(2) Digital Asbestos

Gizmodo has a roundtable discussion up on the subject of dystopias. Here's the set-up:

For the most part, fictional characters rarely recognize when they’re trapped in a dystopia. Watching their neighbors get carted off for harboring subversive thoughts, they almost never say, “I wish we weren’t living in this dystopia.” To them, that dystopia is just life. Which suggests that—were we, at this moment, living in a dystopia ourselves—we might not even notice it. We might call this or that policy/data-harvesting technique “dystopian,” but, at least on some level, we believe we aren’t totally there yet—that there is still room, in our world, for a modicum of personal freedom/happiness. Is this a laughable delusion?

I mean, I don't want to brag but . . . I haven't been fooled. If you don't think that America in the Year of Our Lord 2020 counts as a dystopia then you are a pathological optimist.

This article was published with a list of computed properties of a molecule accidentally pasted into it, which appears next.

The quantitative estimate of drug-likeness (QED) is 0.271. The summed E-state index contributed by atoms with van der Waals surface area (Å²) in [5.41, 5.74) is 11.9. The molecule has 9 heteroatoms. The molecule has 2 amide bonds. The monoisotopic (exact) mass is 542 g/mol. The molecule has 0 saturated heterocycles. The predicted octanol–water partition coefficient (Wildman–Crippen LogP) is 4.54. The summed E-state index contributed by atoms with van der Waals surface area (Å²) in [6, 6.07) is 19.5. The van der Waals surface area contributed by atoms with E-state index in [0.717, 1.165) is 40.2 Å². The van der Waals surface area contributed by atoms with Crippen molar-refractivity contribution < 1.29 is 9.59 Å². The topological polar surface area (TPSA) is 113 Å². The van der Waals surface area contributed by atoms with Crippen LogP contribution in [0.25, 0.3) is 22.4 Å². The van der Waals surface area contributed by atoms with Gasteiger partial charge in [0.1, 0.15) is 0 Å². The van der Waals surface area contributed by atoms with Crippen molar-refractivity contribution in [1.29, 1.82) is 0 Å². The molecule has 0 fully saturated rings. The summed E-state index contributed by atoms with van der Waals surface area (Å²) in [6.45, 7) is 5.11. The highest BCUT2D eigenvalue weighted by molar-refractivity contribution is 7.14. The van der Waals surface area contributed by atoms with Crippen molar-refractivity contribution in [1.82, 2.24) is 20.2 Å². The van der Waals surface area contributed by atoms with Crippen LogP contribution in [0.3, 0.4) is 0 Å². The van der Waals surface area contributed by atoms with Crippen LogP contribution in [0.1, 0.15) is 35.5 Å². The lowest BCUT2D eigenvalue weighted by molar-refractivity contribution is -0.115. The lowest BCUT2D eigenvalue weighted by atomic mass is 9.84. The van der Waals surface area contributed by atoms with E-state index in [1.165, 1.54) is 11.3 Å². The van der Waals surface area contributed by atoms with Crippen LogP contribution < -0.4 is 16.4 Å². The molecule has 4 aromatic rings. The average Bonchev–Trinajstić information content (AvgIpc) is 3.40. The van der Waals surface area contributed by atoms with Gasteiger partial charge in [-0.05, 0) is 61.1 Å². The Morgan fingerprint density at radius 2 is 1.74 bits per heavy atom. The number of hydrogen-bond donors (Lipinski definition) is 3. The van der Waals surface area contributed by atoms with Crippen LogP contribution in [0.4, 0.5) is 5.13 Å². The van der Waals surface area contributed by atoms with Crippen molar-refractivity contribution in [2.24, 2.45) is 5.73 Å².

Anyway, the most interesting answer to this question comes from Harvard law professor Jonathan Zittrain:

I’ve started thinking of some of our most promising tech, including machine learning, as like asbestos: it’s baked wholesale into other products and services so we don’t even know we’re using it; it becomes pervasive because it seems to work so well, and without any overlay of public interest on its installation; it’s really hard to account for, much less remove, once it’s in place; and it carries with it the possibility of deep injury both now and down the line.